And by a prudent flight and cunning save A life which valour could not, from the grave. A better buckler I can soon regain, But who can get another life again? Archilochus

Saturday, September 29, 2012

Unlimited, aka - No Longer Ltd

I'm through accepting limits
'Cuz someone says they're so
Some things I cannot change
But till I try, I'll never know!
Too long I've been afraid of
Losing love I guess I've lost
Well, if that's love
It comes at much too high a cost!
I'd sooner buy
Defying gravity
Kiss me goodbye
I'm defying gravity
And you can't pull me down:
(spoken) Glinda - come with me. Think of what we could
do: together.

(sung) Unlimited
Together we're unlimited
Together we'll be the greatest team
There's ever been
Glinda -
Dreams, the way we planned 'em

If we work in tandem

Sunday, September 23, 2012

Election 2012 - Liberty Dons the Necklace of Harmonia

Legend believes that Harmonia had a necklace that most people and theologians associate with her name This magical necklace was highly coveted amongst women; for it was believed that who ever wore it would have eternal youth and beauty.

Harmonia was born of Aphrodite's adulterous affair with the god Ares. She was awarded to Kadmos, the hero founder of Thebes, in a wedding attended by all the gods. Hephaistos, however, was still furious over his wife's betrayal, and presented Harmonia with a cursed necklace, which doomed her descendants to endless tragedy.
"Mousai (Muses) and Kharites (Charites, Graces), daughters of Zeus, who came once to the wedding of Kadmos (Cadmus)[and Harmonia] and sang the lovely verse, ‘What is beautiful is loved, what is not beautiful is not loved.’ This is the verse that went through your immortal lips."
- Theognis, Fragment 1. 15 (trans. Gerber) (Greek elegiac C6th B.C.) :

Sunday, September 9, 2012

Mislaying Your Objet Petit 'a

On the hierarchy of the Objet Petit 'a
Speaking of the "fall" of the a, Lacan noted that 'the diversity of forms taken by that object of the fall ought to be related to the manner in which the desire of the Other is apprehended by the subject.' The earliest form is 'something that is called the breast...this breast in its function as object, object a cause of desire.'

Next there emerges 'the second form: the anal object. We know it by way of the phenomenology of the gift, the present offered in anxiety.' The third form appears 'at the level of the genital act...[where] Freudian teaching, and the tradition that has maintained it, situates for us the gaping chasm of castration.'

Lacan also identified 'the function of petit a at the level of the scopophilic drive. Its essence is realized in so far as, more than elsewhere, the subject is captive of the function of desire.' The final term relates to 'the petit a source of the superego...the fifth term of the function of petit a, through which will be revealed the gamut of the object in its - pregenital - relation to the demand of the - post-genital - Other.'
The term "phallus" designates the representation of an erect penis, which plays a key role both intra- and inter-subjectively. Freud barely distinguished between the fantasized phallus and the anatomical penis. He called the period between three and five years of age the "phallic stage." At this stage, infants of both sexes are dominated by the question of who possesses a penis and the related issue of its masturbatory jouissance (gratification), which is clitoral in the case of girls. Up to this point, the mother is imagined as having a penis, and the discovery that she lacks a penis, after an initial denial, precipitates the castration complex.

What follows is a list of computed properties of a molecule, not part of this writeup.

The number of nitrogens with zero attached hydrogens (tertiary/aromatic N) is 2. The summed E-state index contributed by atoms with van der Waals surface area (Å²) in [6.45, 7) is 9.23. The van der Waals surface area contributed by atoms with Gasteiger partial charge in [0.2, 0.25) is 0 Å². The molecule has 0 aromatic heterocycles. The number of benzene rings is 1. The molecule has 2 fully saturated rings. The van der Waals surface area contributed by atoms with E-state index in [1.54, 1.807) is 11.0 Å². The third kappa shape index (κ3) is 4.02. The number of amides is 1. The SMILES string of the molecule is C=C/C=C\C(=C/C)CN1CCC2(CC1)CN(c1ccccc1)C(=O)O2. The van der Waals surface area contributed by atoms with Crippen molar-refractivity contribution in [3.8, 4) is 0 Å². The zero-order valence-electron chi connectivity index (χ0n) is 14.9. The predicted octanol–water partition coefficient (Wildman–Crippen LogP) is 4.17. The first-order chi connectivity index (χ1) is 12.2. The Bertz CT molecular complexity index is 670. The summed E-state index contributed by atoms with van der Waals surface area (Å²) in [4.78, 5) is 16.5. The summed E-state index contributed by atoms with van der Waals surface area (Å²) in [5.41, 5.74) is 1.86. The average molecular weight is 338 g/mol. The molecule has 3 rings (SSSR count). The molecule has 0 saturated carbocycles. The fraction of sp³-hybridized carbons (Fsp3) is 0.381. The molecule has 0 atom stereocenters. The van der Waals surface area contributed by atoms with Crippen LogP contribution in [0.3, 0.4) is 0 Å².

Jacques Lacan chose to use the term "phallus" for the imaginary and symbolic representation of the penis in order to better distinguish the role of the penis in the fantasy life of both sexes from its anatomical role. Freud's famous "symbolic equation" of breast, feces, penis, and baby (1916-1917a [1915-1917], 1918b, 1924d) already implied this distinction between the real penis and its phallic representations.

According to Lacan, the phallus at the outset represents what else the mother desires is in addition to the baby. Thus, a pre-oedipal triangle of mother, phallus, and infant arises. At first the infant tries to be the phallus for the mother until the moment of a crucial transformation when the child, after identifying the phallus as a static image of completeness and sufficiency, sees it as representing the mother's desire, and thus her lack. From then on, the phallus takes the form of something missing (-') within any imaginary, and hence libidinal, frame of reference. Thus the phallus comes to signify desire, Lacan says.

Sunday, September 2, 2012



OH, unhappy stars! your fate I mourn,

Ye by whom the sea-toss'd sailor's lighted,
Who with radiant beams the heav'ns adorn,

But by gods and men are unrequited:
For ye love not,--ne'er have learnt to love!
Ceaselessly in endless dance ye move,
In the spacious sky your charms displaying,

What far travels ye have hasten'd through,
Since, within my loved one's arms delaying,

I've forgotten you and midnight too!
-Goethe (1789)

Saturday, September 1, 2012

The Central Message of Christianity

"Where there is no love, put love, and you will find love"
-St. John of the Cross
Salvador Dali, "Christ of St. John of the Cross" (1951)

as seen by atheist Slavoj Zizek, "Politics of Shame and Shamelessness"
Christianity... an egalitarian community of believers that takes all responsibility for what happens, its' message is NOT "Trust in G_d", but rather, "G_d Trusts us." Jesus died and said, basically, "It's up to you, Holy Spirit, the Community of Believers... I will resurrect, but NOT as a person, but in you and your community.

Are we All Brothers, Yet?

Here, now look at these pictures and masturbate!